{
                i.ray = i.ray * (_ProjectionParams.z / i.ray.z);
                float2 uv = i.screenUV.xy / i.screenUV.w;
                float depth = SAMPLE_DEPTH_TEXTURE(_CameraDepthTexture, uv);
                depth = Linear01Depth(depth);
                float4 vpos = float4(i.ray * depth, 1);
                float3 wpos = mul(unity_CameraToWorld, vpos).xyz;
                float3 opos = mul(unity_WorldToObject, float4(wpos, 1)).xyz;

                clip(float3(0.5, 0.5, 0.5) - abs(opos.xyz));

                i.uv = (opos.xz + 0.5);

                fixed4 col = tex2D(_MainTex, i.uv) * _Color;
                return col;
            }
            ENDCG
        }
    }
}


Add a second property for color that can be used to tint the final color of the decal.

_Color("Color", Color) = (1, 1, 1, 1)


Set the tag section so have this material render in the transparent part in the render queue (after all geometry) and make sure it's not a shadow caster.

Tags {
  "Queue" = "Transparent"
  "IgnoreProjector" = "True"
  "RenderType" = "Transparent"
  "ForceNoShadowCasting" = "True"
}


Removing fog

Pretty self explanatory.

Fog { Mode Off }


Making the shader transparent

Disable writing to the z-buffer. This is always a must when rendering transparent materials.

ZWrite Off


Set the blend mode of the shader to write its output additively tot he back buffer.

Blend SrcAlpha OneMinusSrcAlpha


This fragment shader will require a lot of extra data so the v2f struct is extended with lots of extra fields all of which are then calculated in the vertex shader.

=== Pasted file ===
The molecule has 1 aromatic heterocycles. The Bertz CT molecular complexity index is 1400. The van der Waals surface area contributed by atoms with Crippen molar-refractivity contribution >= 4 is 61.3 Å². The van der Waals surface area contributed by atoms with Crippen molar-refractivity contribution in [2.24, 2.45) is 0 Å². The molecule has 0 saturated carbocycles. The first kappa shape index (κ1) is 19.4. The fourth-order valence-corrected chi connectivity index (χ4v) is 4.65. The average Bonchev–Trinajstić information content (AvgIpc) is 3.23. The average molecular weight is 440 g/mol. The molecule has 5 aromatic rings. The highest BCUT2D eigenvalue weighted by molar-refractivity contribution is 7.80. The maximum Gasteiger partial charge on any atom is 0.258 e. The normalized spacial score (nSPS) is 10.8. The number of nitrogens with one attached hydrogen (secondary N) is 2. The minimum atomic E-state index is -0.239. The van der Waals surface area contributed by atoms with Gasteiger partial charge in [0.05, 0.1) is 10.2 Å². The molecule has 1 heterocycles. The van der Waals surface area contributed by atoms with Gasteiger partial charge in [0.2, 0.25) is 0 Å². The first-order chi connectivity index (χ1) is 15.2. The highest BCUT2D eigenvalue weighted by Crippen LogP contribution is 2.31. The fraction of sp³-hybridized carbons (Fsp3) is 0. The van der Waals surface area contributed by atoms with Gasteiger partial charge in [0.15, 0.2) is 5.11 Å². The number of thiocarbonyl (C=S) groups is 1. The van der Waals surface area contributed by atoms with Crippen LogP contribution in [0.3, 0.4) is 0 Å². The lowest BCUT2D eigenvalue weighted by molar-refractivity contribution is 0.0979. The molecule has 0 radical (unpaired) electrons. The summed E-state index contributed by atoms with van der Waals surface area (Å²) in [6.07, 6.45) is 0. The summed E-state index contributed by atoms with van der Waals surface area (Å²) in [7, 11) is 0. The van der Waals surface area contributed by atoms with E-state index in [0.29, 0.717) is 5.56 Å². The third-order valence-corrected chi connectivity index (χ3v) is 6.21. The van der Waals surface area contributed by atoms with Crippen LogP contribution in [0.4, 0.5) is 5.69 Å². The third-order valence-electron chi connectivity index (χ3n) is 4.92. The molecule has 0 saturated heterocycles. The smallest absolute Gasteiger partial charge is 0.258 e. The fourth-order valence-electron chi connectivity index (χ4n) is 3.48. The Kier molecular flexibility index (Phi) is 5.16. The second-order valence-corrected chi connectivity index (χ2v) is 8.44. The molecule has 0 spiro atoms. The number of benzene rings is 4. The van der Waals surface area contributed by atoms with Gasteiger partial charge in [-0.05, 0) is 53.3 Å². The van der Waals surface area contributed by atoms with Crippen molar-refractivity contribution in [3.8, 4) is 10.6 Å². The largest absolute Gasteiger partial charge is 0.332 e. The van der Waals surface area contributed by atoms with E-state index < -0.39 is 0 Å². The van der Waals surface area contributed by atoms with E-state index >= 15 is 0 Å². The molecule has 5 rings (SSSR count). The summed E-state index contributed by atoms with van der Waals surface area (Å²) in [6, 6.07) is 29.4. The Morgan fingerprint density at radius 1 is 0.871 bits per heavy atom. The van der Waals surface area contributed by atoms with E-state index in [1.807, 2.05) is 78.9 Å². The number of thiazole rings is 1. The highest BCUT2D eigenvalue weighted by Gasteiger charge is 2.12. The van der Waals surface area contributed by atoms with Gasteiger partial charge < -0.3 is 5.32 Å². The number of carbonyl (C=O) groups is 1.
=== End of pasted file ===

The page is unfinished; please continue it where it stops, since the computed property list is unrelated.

struct v2f {
  float4 pos : SV_POSITION;
  half2 uv : TEXCOORD0;
  float4 screenUV : TEXCOORD1;
  float3 ray : TEXCOORD2;
  half3 orientation : TEXCOORD3;
};


When the cameras depths texture is enabled, Unity will automatically populate the

_CameraDepthTexture 
sampler for all shaders using it. You don't need to expose it via the properties section.

sampler2D _CameraDepthTexture;


The vertex shader does a lot of vector maths using built in Unity methods (from

#include "UnityCG.cginc"
). I wont go into details exactly what's happening here (partly because I don't fully understands it, but hey it works ;) ).

v2f vert (appdata_base v){
  v2f o;
  UNITY_INITIALIZE_OUTPUT(v2f, o);
  o.pos = UnityObjectToClipPos(v.vertex);
  o.screenUV = ComputeScreenPos(o.pos);
  o.ray = UnityObjectToViewPos(v.vertex).xyz * float3(-1, -1, 1);
  o.orientation = mul((float3x3)unity_ObjectToWorld, float3(0, 1, 0));
  o.uv = v.texcoord;
  return o;
}


fixed4 frag (v2f i) : SV_Target {
  i.ray = i.ray * (_ProjectionParams.z / i.ray.z);
  float2 uv = i.screenUV.xy / i.screenUV.w;
  float depth = SAMPLE_DEPTH_TEXTURE(_CameraDepthTexture, uv);
  depth = Linear01Depth(depth);
  float4 vpos = float4(i.ray * depth, 1);
  float3 wpos = mul(unity_CameraToWorld, vpos).xyz;
  float3 opos = mul(unity_WorldToObject, float4(wpos, 1)).xyz;

  clip(float3(0.5, 0.5, 0.5) - abs(opos.xyz));
   i.uv = (opos.xz + 0.5);

  fixed4 col = tex2D(_MainTex, i.uv) * _Color;
  return col;
 }

Unity: Built in shader helper functions.


Create a material an try the shader

Create a cube and apply a material using this shader to it.

Notes: This shader does not take UV coordinates from the mesh into consideration but instead bases them upon the screen position of the objects. I found it best to only used cubes to apply decals in the scene. The cube must intersect with some other geometry in the scene to appear.